The result of zombies swarming individual vampires or werewolves are not hard to predict: the zombies will probably lose some of their walkers/runners, but take down the vampire/wolf with minimal casualties all things considered. (Something like 3%.) However, if the zombies are facing off against a whole group, the fight is going to be much, much higher in casualties, thus, why they typically avoid it. A werewolf-zombie brawl will have the wolves shredding walkers, though runners provide more of a challenge. If the strike isn't coordinated, assuming the zombies have the required numbers to win, they'll lose about 80% of their walkers, 60% of their runners, and 40% of their mutated zombies. A vampire-zombie brawl inversely has the vampires shred runners, while having difficulty dealing with walkers. The results end up at being around the same 80/60/40 divide assuming an untrained group of vampires; zombies require more than just numbers to beat a trained group of vampires.
Understandably, then, zombies tend to plan out their assaults in advance. While their mutated zombies typically will still dodge in and out of combat, zombie tactics are explicitly not hit-and-run. Rather the opposite, zombies anticipate where their opponents are going to be moving, and set up their zombies to be positioned such as to ambush their opponents in a trap: something set up in advance, which they simply wait to spring. (If there's one advantage zombies have over the other races, it's patience of time. Werewolves are impatient, and vampires tend to regulate their time carefully. Zombies have patience, and have no concern about timing, allowing them to begin plans.)
The result of this is that while vampires/werewolves leave survivors with their planned attacks, zombies usually leave none; wolves and vampires are entirely eliminated by this utter-annihilation-inducing tactic. The disadvantage, though, is that while vampires/werewolves using hit-and-run usually sustain no casualties, zombies will sustain casualties no matter what: about 20% of their weaker force (runners against vampires, walkers against werewolves), 10% of their stronger force (walkers-vampires; runners-werewolves), and 5% of their mutated zombies.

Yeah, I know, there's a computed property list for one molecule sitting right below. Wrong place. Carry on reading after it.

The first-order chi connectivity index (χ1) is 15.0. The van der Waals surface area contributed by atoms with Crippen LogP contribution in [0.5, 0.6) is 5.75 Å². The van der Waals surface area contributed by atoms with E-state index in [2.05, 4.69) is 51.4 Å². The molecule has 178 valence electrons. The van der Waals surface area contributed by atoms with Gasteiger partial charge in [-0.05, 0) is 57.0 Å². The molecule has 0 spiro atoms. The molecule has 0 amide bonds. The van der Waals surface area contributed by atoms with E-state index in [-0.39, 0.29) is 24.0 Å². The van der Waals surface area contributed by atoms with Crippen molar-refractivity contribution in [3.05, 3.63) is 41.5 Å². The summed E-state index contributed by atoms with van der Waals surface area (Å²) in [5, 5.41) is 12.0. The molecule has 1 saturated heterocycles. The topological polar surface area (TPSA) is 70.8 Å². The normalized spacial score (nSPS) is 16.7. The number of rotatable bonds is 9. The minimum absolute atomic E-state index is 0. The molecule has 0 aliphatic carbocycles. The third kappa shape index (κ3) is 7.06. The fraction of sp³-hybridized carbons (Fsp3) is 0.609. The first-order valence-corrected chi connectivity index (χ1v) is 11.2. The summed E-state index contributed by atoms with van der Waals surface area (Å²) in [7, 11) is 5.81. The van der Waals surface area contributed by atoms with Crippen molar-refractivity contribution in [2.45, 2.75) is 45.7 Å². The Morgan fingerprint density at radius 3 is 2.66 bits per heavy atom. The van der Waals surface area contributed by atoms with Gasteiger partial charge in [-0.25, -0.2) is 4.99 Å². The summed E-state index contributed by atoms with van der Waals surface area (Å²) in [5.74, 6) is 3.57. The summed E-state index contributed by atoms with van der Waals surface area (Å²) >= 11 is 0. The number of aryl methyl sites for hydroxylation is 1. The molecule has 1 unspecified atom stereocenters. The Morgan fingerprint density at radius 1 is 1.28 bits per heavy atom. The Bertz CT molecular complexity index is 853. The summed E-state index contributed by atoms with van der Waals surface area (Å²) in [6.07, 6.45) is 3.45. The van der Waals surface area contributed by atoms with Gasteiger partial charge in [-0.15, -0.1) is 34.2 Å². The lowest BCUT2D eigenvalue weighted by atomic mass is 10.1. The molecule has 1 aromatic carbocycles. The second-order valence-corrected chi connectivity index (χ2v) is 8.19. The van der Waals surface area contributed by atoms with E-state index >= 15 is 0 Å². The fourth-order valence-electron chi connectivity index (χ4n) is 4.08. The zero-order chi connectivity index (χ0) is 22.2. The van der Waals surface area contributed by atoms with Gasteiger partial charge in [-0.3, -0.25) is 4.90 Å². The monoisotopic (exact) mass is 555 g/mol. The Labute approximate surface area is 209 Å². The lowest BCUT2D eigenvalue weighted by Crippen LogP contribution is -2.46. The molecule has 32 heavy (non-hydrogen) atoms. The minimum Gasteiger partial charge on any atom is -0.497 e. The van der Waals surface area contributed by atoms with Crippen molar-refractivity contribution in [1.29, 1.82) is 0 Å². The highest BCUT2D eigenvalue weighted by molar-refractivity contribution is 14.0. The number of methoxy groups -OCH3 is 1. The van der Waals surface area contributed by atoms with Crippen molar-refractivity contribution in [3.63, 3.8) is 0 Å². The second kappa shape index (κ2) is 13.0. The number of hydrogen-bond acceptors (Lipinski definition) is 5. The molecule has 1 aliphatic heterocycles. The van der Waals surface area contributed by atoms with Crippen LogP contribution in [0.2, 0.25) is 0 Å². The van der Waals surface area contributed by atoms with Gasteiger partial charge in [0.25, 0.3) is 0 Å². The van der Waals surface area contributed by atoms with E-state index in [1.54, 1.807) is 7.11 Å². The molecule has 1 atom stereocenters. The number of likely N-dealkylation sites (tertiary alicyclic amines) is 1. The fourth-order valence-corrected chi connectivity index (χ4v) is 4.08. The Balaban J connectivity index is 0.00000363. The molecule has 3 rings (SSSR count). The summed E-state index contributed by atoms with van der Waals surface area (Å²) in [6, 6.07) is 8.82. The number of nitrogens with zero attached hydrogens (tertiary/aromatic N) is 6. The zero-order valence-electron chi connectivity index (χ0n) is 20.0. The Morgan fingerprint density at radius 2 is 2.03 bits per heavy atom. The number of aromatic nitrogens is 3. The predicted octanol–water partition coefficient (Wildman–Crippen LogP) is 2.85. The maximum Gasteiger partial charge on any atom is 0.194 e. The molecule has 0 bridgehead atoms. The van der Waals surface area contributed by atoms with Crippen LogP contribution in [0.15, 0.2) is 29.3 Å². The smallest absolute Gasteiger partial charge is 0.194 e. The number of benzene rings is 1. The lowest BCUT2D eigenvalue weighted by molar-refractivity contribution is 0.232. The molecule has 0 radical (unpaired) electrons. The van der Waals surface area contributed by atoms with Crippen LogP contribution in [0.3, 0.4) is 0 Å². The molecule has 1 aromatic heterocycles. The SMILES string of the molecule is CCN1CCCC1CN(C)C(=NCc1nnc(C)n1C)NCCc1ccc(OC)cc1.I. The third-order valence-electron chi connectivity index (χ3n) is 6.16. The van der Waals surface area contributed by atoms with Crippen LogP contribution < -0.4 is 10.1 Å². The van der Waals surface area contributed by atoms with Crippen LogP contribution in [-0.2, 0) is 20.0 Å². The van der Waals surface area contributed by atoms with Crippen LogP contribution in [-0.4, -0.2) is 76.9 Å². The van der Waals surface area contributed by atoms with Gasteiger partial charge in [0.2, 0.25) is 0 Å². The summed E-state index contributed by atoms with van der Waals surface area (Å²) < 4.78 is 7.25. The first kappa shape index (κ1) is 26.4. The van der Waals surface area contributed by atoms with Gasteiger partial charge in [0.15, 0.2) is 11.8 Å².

This is why the masquerade is beginning to crack: every single battle fought leaves a bloody massacre. Suspension of disbelief carries humanity far, yet they've begun to catch on. Vampires are trying to work their way into the government, though some are trying to work their way into corporations. Zombies are trying to work their way into corporations, though some are trying to work their way into the government. (In both cases, trying to convince them of the benefits their faction could have for humanity. Or in some cases, giving offers to leave humanity.)
Werewolves, being the overall-best at hiding their creature status (albeit only slightly--the monthly transformation mostly negates their advantage over vampires' bloodlust and fair complexion), are mainly focusing on sabotaging the efforts of vampires and zombies, also in part thanks to their own beliefs which I mentioned last time.
It's an all-around ugly situation, but the three are approximately equal: no faction has gained a distinct advantage.
...As for the weaknesses of vampires/werewolves, like the logistics of zombies, I haven't quite worked out that aspect of them. For the time being, just know that the most common kill method used on all three is to separate head from body; it kills vampires, it kills werewolves, and it kills all but the most mutated of zombies. (And if facing a mutated zombie that it doesn't kill, well, there's only so many places that the body can continue functioning from, so removing the heart--the most common hiding spot--is a good guess. If that doesn't do the trick, burning the zombie to a crisp is recommended. Keep in mind, though, less than 8% of mutated zombies have this adaptation, and those that do typically show signs of it, like their head not moving in the normal zombie way.)
...Yep. I just wasted about an hour or two rambling here.